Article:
Review of the Direct Sales Association

What is the Direct Sales Association? And what do you need to know about it? Also known as the Direct Selling Association or DSA, this association is a trade association composed of approximately 200 different direct sales and multi-level marketing companies. Some of the larger companies include Shaklee, Amway, Herbalife, Fuller Brush Company, Gano Excel USA, Jafra, Kirby, Lia Sophia, Melaleuca, Neways, Nikken, Nu Skin and many others.

Info about the Association

According to the association website, the mission is “To protect, serve and promote the effectiveness of member companies and independent business people they represent. To ensure that the marketing by member companies of products and/or the direct sales opportunity is conducted with the highest level of business ethics and service to consumers.”

The Direct Sales Association launched in 1910 and has been in business just over 100 years now. It is the largest association affiliated with the Direct Sales industry. Both direct sales companies and suppliers of direct sales companies can join the association.

The association has a board of directors, which is composed of senior executives from member companies. As of 2011, the Chairman of the Board is Mr. Jerry Kelly of Silpada Designs.

Membership Information

The DSA is membership based. Direct Sales Companies wishing to join the DSA agree to pay a membership fee based upon a percentage of its direct sales. If a company wants to join the association it must go through a one year waiting period. During this time, the DSA will review the company, its business plan and determine if it meets the strict criteria to join the association.

Whenever a company joins the association, it commits to follow the code of ethics. The code of ethics outlines acceptable and unacceptable practices concerning the direct sales industry.

Direct Sales Association Awards

Each year the association presents a variety of awards to include the Technology Innovation Award, Excellence in Sales force Development Award, Rising Star Award, Vision for Tomorrow award, Success Award, Partnership Award and several other awards. In my opinion, the DSA does a great job regulating the industry and rewarding companies for innovative processes and procedures.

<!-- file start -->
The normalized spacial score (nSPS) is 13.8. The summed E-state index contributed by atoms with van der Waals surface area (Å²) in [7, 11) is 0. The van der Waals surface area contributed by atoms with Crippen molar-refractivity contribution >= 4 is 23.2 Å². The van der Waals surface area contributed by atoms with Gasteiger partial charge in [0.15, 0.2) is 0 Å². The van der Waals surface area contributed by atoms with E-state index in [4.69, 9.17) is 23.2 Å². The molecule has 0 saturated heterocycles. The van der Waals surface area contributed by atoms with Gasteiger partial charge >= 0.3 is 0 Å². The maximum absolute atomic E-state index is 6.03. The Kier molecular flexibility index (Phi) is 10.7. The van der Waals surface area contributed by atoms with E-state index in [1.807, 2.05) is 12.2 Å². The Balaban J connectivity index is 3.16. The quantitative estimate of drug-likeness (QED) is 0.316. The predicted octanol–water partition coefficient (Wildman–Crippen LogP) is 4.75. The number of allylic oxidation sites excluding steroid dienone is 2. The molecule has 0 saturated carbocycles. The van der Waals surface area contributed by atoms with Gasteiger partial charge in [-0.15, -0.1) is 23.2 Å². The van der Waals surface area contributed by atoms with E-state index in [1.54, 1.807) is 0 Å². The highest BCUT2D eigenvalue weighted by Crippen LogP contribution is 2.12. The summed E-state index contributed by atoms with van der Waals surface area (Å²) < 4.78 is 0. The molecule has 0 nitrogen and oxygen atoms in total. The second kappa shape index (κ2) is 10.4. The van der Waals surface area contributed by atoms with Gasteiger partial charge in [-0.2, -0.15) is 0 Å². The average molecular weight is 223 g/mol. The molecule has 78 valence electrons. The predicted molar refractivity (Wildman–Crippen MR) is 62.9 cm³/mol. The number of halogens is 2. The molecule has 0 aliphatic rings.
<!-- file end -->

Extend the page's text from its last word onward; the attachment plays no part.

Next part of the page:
Please know there are many great network marketing companies affiliated with the Direct Selling Association. In all, nearly 200 companies belong to the DSA. On the other hand, just because a company belongs to the organization doesn’t mean it’s a great (or bad) opportunity. It’s up to you to evaluate the company, its products and compensation plan, before you decide to become an independent consultant.

Final Thoughts

In conclusion, the Direct Selling Association is a corporate membership organization for direct sales companies and suppliers of direct sales companies. The mission of the DSA (summarized) is to protect the reputation of the direct sales industry and maintain a high level of integrity in the industry. In my opinion, this association does lots of great things for our industry.

Please note that source of this information came from the Direct Sales Association website. The name is a registered trademark and I am in no way affiliated with the company.

chuck holmes


Chuck Holmes
Network Marketing Professional (since 2002)
Author, Blogger, & Entrepreneur

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4 thoughts on “Review of the Direct Sales Association”

  1. This is a great way to keep MLMs in line with a code of ethics. I believe that it would be in the advantage of any, and all MLMs to join the Direct Sales Association. I was just wondering how they go about “policing” the network marketing companies that are members? I am sure they have a code of ethics, but how do they “punish” any company that breaks policies.

    I recommend that anyone joining an MLM should ask if that company is a member of the Direct Sales Association. If not, the prospect should ask why.

    This is a great way to help network marketing gain a better reputation. Great post Chuck.

  2. I had no idea that the DSA had been around for so long. I like the idea that there is some sort of policing organization over MLM businesses, but really, how effective is it? The dues seem pretty high, but if a potential customer or distributor doing their homework is willing to pass over an opportunity with a company just because it is not a member of the DSA, then perhaps the dues are worth it.

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